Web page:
The angels bring glorious "good news" as they light up the night sky with God's glory. We'll examine what the shepherds do with this good news in our reading tomorrow (Day 17). But today, I ask you directly: What are you doing with this "good news of great joy"? How far have you shared it?
Father, thank you for this glimpse into the glorious announcement of your Son's birth -- heralded by an army of angels. All heaven rejoices! Thank you. In Jesus' name, we pray. Amen.
Q16. (Luke 2:8-14) Why do you think the angels shocked
the shepherds with their radiant glory? Why not something more low-key? What
does the good news consist of that the angels bring? What allows the shepherds
to authenticate this news?
 "Appeared" is the Greek verb ephistēmi, which here means "to stand at or near a specific place." Often this use of the verb occurs with the idea of suddenness (BDAG 418-419).
 "Glory" is the Greek noun doxa (which we also see in verse 14). Here it refers to "the condition of being bright or shining, brightness, splendor, radiance" (BDAG 257).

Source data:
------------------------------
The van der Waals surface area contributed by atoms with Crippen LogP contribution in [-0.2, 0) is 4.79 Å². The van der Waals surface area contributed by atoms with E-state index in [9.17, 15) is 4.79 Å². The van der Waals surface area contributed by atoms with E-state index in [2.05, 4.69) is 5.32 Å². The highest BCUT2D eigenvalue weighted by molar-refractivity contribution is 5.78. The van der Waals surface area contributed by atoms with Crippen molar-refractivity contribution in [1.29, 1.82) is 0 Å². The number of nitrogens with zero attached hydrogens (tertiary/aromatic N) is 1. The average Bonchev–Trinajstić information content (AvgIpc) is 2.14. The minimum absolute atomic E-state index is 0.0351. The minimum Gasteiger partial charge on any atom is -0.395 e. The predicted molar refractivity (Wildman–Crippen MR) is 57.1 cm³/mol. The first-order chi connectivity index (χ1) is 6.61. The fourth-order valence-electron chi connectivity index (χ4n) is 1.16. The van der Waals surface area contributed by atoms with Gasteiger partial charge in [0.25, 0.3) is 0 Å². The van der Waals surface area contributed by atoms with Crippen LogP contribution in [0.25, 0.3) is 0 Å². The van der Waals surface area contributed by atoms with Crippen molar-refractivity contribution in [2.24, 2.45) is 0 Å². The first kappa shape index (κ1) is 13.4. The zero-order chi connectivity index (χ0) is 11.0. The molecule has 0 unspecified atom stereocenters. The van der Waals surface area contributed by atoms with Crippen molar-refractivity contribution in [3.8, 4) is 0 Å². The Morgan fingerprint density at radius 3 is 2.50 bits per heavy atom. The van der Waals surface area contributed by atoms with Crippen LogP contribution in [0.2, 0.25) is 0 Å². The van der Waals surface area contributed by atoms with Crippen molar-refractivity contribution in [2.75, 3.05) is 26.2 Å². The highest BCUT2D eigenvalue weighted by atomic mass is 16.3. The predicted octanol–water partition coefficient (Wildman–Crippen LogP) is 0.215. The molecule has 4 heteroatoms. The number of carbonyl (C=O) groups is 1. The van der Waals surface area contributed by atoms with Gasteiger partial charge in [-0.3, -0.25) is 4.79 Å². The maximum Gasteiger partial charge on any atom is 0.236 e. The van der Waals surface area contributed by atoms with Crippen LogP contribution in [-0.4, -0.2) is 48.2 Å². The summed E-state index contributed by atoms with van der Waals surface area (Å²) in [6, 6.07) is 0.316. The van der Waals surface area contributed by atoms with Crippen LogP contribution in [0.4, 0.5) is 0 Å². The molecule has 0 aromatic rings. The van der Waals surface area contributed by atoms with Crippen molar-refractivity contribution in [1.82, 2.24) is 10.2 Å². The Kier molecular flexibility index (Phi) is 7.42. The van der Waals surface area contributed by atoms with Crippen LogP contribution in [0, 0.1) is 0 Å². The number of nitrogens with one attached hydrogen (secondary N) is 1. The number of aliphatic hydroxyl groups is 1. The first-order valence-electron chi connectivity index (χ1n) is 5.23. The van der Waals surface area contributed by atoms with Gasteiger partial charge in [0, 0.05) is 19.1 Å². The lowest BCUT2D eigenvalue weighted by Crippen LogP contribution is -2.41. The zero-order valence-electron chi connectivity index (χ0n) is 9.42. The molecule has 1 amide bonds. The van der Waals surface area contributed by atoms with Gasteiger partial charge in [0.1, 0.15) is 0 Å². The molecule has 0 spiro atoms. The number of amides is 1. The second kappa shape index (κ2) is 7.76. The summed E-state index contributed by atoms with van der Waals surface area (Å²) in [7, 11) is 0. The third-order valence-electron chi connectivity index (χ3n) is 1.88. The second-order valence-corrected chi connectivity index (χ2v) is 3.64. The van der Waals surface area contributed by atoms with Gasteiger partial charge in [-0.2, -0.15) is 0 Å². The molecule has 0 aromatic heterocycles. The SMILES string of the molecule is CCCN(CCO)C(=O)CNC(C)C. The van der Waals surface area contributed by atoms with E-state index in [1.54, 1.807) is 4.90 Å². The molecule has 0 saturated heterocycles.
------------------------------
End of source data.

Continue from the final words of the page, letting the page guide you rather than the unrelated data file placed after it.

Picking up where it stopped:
Exodus 16:7, 10; 40:34-35; 1 Kings 8:11; Isaiah 6:3; 40:5; 60:1; Ezekiel 3:23; 2 Corinthians 3:18; 4:4; etc.
 Matthew 28:3; Luke 24:4; Daniel 10:6.
 "Terrified" (NIV) or "sore afraid" (KJV) reads, literally, "feared with a great fear."
 Euangelizō, BDAG 402. Later in the New Testament it is widely used for "proclaim the message of salvation, preach the gospel."
 "Joy" is the Greek noun chara, "the experience of gladness, joy" (BDAG 1077). Here joy is intensified by the Greek adjective megas, "great, pertaining to being above standard in intensity" -- great joy! (BDAG 623-624).
 "City" or "town" is the Greek noun polis, which can refer to "a population center of varying size" (BDAG 844-845).
 Sōtēr, BDAG 985.
 Christos, "anointed ... fulfiller of Israelite expectation of a deliverer, the Anointed One, the Messiah, the Christ." The Hebrew equivalent, māshîaḥ, is transliterated in English as "messiah." (BDAG 1091). See notes on māshîaḥ, TWOT #1255c.
 Kyrios, BDAG 576-579.
 "Lord" is the Hebrew noun ʾădōnî. The Greek Septuagint Old Testament usually employed kyrios, "Lord" to translate the Hebrew adanoi.
 The meaning seems to be "the highest conceivable and most lofty designation of Christ," (Walter Grundmann, chrio, ktl., TDNT 9:532-33, quoting H. Sahlin). Marshall, Luke, p. 110. Cf. Green, Luke, p. 135.